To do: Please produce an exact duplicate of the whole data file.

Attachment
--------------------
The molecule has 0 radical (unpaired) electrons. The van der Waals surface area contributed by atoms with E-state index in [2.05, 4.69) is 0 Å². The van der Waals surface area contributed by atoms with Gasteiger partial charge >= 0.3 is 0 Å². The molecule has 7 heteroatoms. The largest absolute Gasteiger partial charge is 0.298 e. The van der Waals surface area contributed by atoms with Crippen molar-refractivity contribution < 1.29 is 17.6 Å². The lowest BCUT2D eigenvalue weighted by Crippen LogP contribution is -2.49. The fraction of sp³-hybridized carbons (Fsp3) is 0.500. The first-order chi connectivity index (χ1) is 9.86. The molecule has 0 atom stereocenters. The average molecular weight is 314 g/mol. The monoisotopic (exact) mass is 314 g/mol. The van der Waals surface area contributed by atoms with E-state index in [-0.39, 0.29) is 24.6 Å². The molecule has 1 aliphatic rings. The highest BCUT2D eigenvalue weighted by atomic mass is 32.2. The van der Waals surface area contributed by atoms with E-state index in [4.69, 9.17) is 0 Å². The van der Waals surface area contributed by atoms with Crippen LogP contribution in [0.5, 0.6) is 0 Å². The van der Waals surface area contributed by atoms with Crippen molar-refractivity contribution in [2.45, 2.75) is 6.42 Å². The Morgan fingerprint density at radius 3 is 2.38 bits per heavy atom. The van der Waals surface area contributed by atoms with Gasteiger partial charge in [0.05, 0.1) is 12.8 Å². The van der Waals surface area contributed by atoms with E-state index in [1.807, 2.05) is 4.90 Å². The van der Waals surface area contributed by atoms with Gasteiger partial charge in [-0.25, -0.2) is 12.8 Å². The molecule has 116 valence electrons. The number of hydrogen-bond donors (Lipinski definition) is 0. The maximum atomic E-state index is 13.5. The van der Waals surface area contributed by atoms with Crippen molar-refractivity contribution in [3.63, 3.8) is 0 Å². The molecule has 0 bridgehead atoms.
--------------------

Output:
The molecule has 0 radical (unpaired) electrons. The van der Waals surface area contributed by atoms with E-state index in [2.05, 4.69) is 0 Å². The van der Waals surface area contributed by atoms with Gasteiger partial charge >= 0.3 is 0 Å². The molecule has 7 heteroatoms. The largest absolute Gasteiger partial charge is 0.298 e. The van der Waals surface area contributed by atoms with Crippen molar-refractivity contribution < 1.29 is 17.6 Å². The lowest BCUT2D eigenvalue weighted by Crippen LogP contribution is -2.49. The fraction of sp³-hybridized carbons (Fsp3) is 0.500. The first-order chi connectivity index (χ1) is 9.86. The molecule has 0 atom stereocenters. The average molecular weight is 314 g/mol. The monoisotopic (exact) mass is 314 g/mol. The van der Waals surface area contributed by atoms with E-state index in [-0.39, 0.29) is 24.6 Å². The molecule has 1 aliphatic rings. The highest BCUT2D eigenvalue weighted by atomic mass is 32.2. The van der Waals surface area contributed by atoms with E-state index in [4.69, 9.17) is 0 Å². The van der Waals surface area contributed by atoms with Crippen LogP contribution in [0.5, 0.6) is 0 Å². The van der Waals surface area contributed by atoms with Crippen molar-refractivity contribution in [2.45, 2.75) is 6.42 Å². The Morgan fingerprint density at radius 3 is 2.38 bits per heavy atom. The van der Waals surface area contributed by atoms with Gasteiger partial charge in [0.05, 0.1) is 12.8 Å². The van der Waals surface area contributed by atoms with E-state index in [1.807, 2.05) is 4.90 Å². The van der Waals surface area contributed by atoms with Gasteiger partial charge in [-0.25, -0.2) is 12.8 Å². The molecule has 116 valence electrons. The number of hydrogen-bond donors (Lipinski definition) is 0. The maximum atomic E-state index is 13.5. The van der Waals surface area contributed by atoms with Crippen molar-refractivity contribution in [3.63, 3.8) is 0 Å². The molecule has 0 bridgehead atoms.